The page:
Lord Jones of Birmingham: My Lords, I am very pleased that my noble friend raised Northern Rock. The chief executive’s remuneration on termination was settled while it was a private company. It was not settled while it was in government ownership, and government ownership took over after the contractual obligation was concluded.

Lord Lee of Trafford: My Lords, following the pronouncement yesterday by the Governor of the Bank of England, will the Minister, in his typically robust way, urge the shareholders of banks, who are being asked to subscribe for new capital to rebuild the balance sheets, to examine the methodology of remuneration of the directors of those banks before they send off their cheques?



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Lord Jones of Birmingham: My Lords, I shall deal first with the second part of my noble friend’s supplementary question because I would not want it to be thought that I had avoided it. When bonuses have been awarded to Network Rail directors, any non-compliance or fines that have occurred in the past have been taken into account and I sincerely hope that that would happen again.

On the methodology of remuneration of banks, come the big rights issues that are currently in question, I think it is reasonable for shareholders to say, “Obviously, at this moment, we do not want to know exactly how much you are going to get, but we would like to know the methodology on which you are going to be paid”. At the end of the day, it is very difficult to say to a small businessman in Birmingham, “By the way, the bank which asks you for a lot of information when it is about to lend you some money to do something and then judges your judgments accordingly, will be seen to be remunerating its directors substantially, despite big errors of judgment having been made”. I want to live in a society which says, “The sky’s the limit; you can come to Britain and earn as much as you possibly can, but just be aware that you function in democratic capitalism because of the will of the people and if you do not deal with the perception you create you will pay a price”. I should like to think that the banks would have that at the top of their agenda.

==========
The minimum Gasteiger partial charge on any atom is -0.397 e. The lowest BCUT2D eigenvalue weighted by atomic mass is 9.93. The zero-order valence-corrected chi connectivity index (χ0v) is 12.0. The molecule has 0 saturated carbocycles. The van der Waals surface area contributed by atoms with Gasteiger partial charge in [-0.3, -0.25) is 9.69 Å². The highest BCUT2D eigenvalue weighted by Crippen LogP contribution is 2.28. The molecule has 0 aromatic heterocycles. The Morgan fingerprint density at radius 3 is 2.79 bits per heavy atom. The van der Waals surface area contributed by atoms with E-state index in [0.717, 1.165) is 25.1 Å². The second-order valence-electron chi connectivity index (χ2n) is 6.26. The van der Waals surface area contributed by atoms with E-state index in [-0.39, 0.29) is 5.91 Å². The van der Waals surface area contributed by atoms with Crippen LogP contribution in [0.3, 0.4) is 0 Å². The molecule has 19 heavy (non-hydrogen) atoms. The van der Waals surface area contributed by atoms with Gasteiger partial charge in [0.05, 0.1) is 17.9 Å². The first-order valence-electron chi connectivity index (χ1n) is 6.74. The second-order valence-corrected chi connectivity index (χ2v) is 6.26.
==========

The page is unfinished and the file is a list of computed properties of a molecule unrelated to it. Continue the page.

Lord Borrie: My Lords, is my noble friend aware that in Germany the salaries of chief executives and other directors have shot up in the past 10 years in relation to average earnings within their companies? There are two political parties—one in coalition in government and one in opposition—which are seriously considering legal provisions to put a cap on such discrepancies. Will my noble friend consider such a course of action in this country?